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Planet Money
2:39 am
Fri January 17, 2014

The Birth Of The Minimum Wage In America

Franklin D. Roosevelt Libarary

Originally published on Fri January 17, 2014 3:46 pm

In 1895, legislators in New York state decided to improve working conditions in what at the time could be a deadly profession: baking bread.

"Bakeries are actually extremely dangerous places to work," says Eric Rauchway, a historian at the University of California, Davis. "Because flour is such a fine particulate, if it gets to hang in the air it can catch fire and the whole room can go up in a sheet of flame."

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The Salt
2:37 am
Fri January 17, 2014

Cash Or Credit? How Kids Pay For School Lunch Matters For Health

Lunch at the West Salem School District in Wisconsin.
Michelle Kloser for NPR

Originally published on Fri January 17, 2014 12:39 pm

American kids have a problem with obesity, according to the most recent studies. In fact, the closest thing we have to good news about childhood obesity is that kids are not gaining weight as rapidly as they were some years ago.

Researchers may have identified one surprising new factor in why kids are overeating.

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StoryCorps
2:34 am
Fri January 17, 2014

A Black Chef At An All-White Club Who 'Never Looked Back'

Clayton Sherrod became head chef at an all-white country club in 1964, when he was just 19. Today, he owns his own catering business in Alabama.
StoryCorps

Originally published on Fri January 17, 2014 12:39 pm

Clayton Sherrod was just 19 in 1964, when he became the executive chef at an all-white club in Birmingham, Ala. Sherrod, who is African-American, had started working in the kitchen there when he was 13, after his father had a heart attack.

"My mother said, 'You can't go back to school. You're going to have to find a job.' So I went to the country club."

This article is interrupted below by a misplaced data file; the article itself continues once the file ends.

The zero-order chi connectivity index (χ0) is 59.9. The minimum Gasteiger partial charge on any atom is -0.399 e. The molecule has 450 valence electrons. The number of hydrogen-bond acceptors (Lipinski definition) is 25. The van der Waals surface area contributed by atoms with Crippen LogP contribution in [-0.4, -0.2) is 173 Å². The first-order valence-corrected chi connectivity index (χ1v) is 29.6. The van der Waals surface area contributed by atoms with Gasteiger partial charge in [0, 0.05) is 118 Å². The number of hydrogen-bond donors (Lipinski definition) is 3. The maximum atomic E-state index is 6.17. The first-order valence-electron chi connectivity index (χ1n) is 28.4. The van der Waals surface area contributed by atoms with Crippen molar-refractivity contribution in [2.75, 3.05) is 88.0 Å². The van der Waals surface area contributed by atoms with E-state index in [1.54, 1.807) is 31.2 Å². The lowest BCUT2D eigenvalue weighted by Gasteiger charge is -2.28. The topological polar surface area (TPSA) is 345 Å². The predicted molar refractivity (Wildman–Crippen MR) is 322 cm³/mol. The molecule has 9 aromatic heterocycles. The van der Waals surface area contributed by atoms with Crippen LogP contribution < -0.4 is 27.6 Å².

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The Record
11:02 pm
Thu January 16, 2014

Gimme The Beat (Box): The Journey Of The Drum Machine

The Oberheim DMX rose to popularity in the mid-1980s, one of the first commercial drum machines that came close to mimicking real drum sounds.
Courtesy of Get On Down Publishing

Originally published on Fri January 17, 2014 4:06 pm

About 10 years ago, a disgruntled pianist in Los Angeles named John Wood began a popular bumper sticker campaign with the slogan, "Drum Machines Have No Soul." Not everyone was convinced, including producer Eric Sadler.

"Drum machines don't run themselves," Sadler says. "It's the people who put into the drum machines that give the drum machines soul, to me. I've definitely given some drum machines some soul."

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Environment
6:18 pm
Thu January 16, 2014

About 6,000 Natural Gas Leaks Found In D.C.'s Aging Pipes

A close-up schematic of leaks near the U.S. Capitol shows high leak densities east of the building, but few leaks over the National Mall, where very few natural gas pipelines exist.
Robert B. Jackson/Environmental Science and Technology

Originally published on Fri January 17, 2014 12:18 pm

The nation's capital is a pretty old city by American standards. It dates back to the late 18th century. Despite frequent face-lifts, parts of it are wearing out — for example, its underground gas pipelines. New research shows that Washington, D.C., suffers from thousands of leaks of natural gas.

"We drove 1,500 road miles in Washington, D.C., and found about 6,000 leaks," says Robert Jackson, an ecologist and environmental scientist at Duke University. "That's roughly four leaks every mile."

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